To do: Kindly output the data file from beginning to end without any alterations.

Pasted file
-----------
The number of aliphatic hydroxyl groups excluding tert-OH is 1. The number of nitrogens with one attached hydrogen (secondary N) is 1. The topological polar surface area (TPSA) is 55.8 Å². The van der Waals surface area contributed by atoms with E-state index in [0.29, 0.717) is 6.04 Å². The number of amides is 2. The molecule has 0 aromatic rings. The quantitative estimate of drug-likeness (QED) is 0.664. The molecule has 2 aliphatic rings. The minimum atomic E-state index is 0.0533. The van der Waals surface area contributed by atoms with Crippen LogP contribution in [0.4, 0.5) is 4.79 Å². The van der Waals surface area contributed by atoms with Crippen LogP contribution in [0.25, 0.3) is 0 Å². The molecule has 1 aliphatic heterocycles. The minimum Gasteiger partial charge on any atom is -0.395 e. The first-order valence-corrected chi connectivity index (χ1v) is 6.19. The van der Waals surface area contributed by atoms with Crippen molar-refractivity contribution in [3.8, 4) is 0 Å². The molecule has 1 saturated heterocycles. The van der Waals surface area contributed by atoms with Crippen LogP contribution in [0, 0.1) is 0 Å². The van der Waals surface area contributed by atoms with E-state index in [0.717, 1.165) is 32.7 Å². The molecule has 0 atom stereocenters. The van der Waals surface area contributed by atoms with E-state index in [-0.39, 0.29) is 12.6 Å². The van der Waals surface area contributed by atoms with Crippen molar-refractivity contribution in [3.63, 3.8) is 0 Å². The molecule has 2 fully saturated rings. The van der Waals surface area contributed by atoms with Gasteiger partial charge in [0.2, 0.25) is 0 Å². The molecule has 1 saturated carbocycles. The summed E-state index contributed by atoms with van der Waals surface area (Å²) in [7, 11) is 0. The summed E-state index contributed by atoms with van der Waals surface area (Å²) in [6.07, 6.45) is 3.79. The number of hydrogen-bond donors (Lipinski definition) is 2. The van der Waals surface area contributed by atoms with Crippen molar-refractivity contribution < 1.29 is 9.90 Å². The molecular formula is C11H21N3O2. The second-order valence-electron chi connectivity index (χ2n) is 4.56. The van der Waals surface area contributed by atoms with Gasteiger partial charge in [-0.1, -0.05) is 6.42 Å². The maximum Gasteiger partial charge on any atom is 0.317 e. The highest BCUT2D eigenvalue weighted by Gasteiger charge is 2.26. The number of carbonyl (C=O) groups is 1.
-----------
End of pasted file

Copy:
The number of aliphatic hydroxyl groups excluding tert-OH is 1. The number of nitrogens with one attached hydrogen (secondary N) is 1. The topological polar surface area (TPSA) is 55.8 Å². The van der Waals surface area contributed by atoms with E-state index in [0.29, 0.717) is 6.04 Å². The number of amides is 2. The molecule has 0 aromatic rings. The quantitative estimate of drug-likeness (QED) is 0.664. The molecule has 2 aliphatic rings. The minimum atomic E-state index is 0.0533. The van der Waals surface area contributed by atoms with Crippen LogP contribution in [0.4, 0.5) is 4.79 Å². The van der Waals surface area contributed by atoms with Crippen LogP contribution in [0.25, 0.3) is 0 Å². The molecule has 1 aliphatic heterocycles. The minimum Gasteiger partial charge on any atom is -0.395 e. The first-order valence-corrected chi connectivity index (χ1v) is 6.19. The van der Waals surface area contributed by atoms with Crippen molar-refractivity contribution in [3.8, 4) is 0 Å². The molecule has 1 saturated heterocycles. The van der Waals surface area contributed by atoms with Crippen LogP contribution in [0, 0.1) is 0 Å². The van der Waals surface area contributed by atoms with E-state index in [0.717, 1.165) is 32.7 Å². The molecule has 0 atom stereocenters. The van der Waals surface area contributed by atoms with E-state index in [-0.39, 0.29) is 12.6 Å². The van der Waals surface area contributed by atoms with Crippen molar-refractivity contribution in [3.63, 3.8) is 0 Å². The molecule has 2 fully saturated rings. The van der Waals surface area contributed by atoms with Gasteiger partial charge in [0.2, 0.25) is 0 Å². The molecule has 1 saturated carbocycles. The summed E-state index contributed by atoms with van der Waals surface area (Å²) in [7, 11) is 0. The summed E-state index contributed by atoms with van der Waals surface area (Å²) in [6.07, 6.45) is 3.79. The number of hydrogen-bond donors (Lipinski definition) is 2. The van der Waals surface area contributed by atoms with Crippen molar-refractivity contribution < 1.29 is 9.90 Å². The molecular formula is C11H21N3O2. The second-order valence-electron chi connectivity index (χ2n) is 4.56. The van der Waals surface area contributed by atoms with Gasteiger partial charge in [-0.1, -0.05) is 6.42 Å². The maximum Gasteiger partial charge on any atom is 0.317 e. The highest BCUT2D eigenvalue weighted by Gasteiger charge is 2.26. The number of carbonyl (C=O) groups is 1.